I just discovered -- to my unending horror -- while snooping around on the web, that Eqbal Ahmad passed away in Pakistan last month. Scathing, humorous, compassionate, principled, scholarly, unremitting, giving, eloquent -- the list of adjectives is probably inexhaustible. I wanted to say just a few, short, overwhelmingly inadequate words about him.
For three decades he was one of the world's foremost, widely published, and most-cherished critics of colonialism, imperialism, capitalism, fundamentalist religion, militarism, and so on. In short, of the manifold injustices of our time. He seemed impossibly well-read and well-traveled. His arguments were devastatingly persuasive, his knowledge voluminous, his dedication unquestionable. He didn't beat around the bush, his words cutting to the quick, and hitting the bullseye, resoundingly. But most important was that he quite simply exhuded humanity. His vocabulary was astounding. His accent was charming. His voice would rise to great crescendos, and drop to almost imperceptible whispers within moments. He was unfailingly polite, and even apologetic for having been forced to disagree with someone. He expressed a profound appreciation for culture -- poetry, books, song, food, etc. In other words, listening to him for just a few moments, one felt in the presence of an uncle (albeit one who was teaching you some very important lessons about the way the world works).
After leaving Pakistan with a price upon his head, established by its military government for his failure to not tell the truth, he came to the United States, eventually landng a professorship at Hampshire College in Amherst, retiring in 1997. With the institution of a parliamentary government in Pakistan, he was recently able to return, after an absence of many decades, to his home country; and in his last years split his time between Pakistan, where he was trying to establish an independent university (in a country with 75% illiteracy), and the United States. He died following surgery for colon cancer. To say that the world has lost an irreplaceable beacon, a champion of the cause of justice, and a great ally, seems such a colossal understatement that it's almost an injury to his memory to propose it. Yet there it is. Even when words fail, sometimes they're preferable to silence.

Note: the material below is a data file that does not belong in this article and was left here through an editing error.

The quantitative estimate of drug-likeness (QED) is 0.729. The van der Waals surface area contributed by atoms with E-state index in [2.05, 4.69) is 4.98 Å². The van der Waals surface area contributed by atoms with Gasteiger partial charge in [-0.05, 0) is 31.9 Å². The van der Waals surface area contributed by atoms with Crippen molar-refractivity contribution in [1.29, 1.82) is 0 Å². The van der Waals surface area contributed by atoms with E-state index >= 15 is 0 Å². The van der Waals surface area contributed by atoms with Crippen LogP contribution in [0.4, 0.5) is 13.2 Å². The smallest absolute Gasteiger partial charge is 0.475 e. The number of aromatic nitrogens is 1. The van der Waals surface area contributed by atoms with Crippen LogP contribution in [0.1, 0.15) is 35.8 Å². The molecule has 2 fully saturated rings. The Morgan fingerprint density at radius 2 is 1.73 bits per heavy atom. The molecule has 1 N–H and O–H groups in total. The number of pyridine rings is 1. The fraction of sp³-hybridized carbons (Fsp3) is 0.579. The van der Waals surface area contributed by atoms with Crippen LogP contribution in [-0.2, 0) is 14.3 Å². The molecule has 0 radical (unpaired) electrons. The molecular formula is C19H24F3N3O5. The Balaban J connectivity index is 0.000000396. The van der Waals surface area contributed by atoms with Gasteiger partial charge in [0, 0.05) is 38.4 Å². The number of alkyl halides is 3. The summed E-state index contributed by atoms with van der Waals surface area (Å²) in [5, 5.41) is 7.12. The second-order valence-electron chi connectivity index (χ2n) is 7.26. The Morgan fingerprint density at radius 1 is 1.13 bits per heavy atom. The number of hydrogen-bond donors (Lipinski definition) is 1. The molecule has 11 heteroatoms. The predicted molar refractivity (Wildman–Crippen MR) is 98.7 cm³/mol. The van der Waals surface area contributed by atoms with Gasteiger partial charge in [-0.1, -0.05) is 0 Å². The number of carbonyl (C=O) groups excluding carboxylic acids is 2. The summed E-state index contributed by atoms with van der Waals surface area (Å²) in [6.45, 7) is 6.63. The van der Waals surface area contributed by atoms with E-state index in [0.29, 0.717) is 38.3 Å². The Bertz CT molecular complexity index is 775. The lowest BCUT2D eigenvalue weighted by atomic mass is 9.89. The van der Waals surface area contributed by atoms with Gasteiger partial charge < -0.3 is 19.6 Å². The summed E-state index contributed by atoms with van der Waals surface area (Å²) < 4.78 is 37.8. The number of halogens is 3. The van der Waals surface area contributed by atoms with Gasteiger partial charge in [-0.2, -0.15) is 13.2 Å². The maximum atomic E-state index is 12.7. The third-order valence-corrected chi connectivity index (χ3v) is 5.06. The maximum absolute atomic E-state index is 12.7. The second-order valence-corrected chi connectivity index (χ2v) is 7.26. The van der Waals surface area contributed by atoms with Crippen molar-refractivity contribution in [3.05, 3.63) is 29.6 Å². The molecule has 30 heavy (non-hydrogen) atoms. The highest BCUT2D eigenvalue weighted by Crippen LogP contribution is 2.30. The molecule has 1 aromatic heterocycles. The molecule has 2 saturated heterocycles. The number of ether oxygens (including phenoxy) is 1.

I have set up several links to archives of his work, individual articles, and remembrances.
I especially recommend "The Amherst Interviews"; a towering, epic, monumental set of interviews conducted by David Barsamian in December of 1996. It'd be difficult to pick out a favorite passage from his writing and speaking. There are so many brilliant, insightful, funny, cherished moments. But I think the following, from a 1993 interview, is, for me, the most unforgettable; the anguish in his voice so palpable, it is absolutely heartbreaking to listen to. After delivering a pointed, pained exposition of the failure of the American Left to not only attempt to prevent or lessen atrocities in Palestine and Bosnia, but to fail even to take a stance on them, he concluded that:
"I think we will have to stop talking about the American Peace Movement, or Left, or any such thing. What I had worked with isn't there anymore. I almost feel as if I had been dancing with a shadow. I'm sorry."
Although the catastrophic failure of American progressives to prevent, or even mitigate, the latest crimes in Iraq and Yugoslavia (to name but a few) would seemingly indicate the accuracy of this assertion, we owe it to his memory to prove him wrong. Rest in peace, my friend.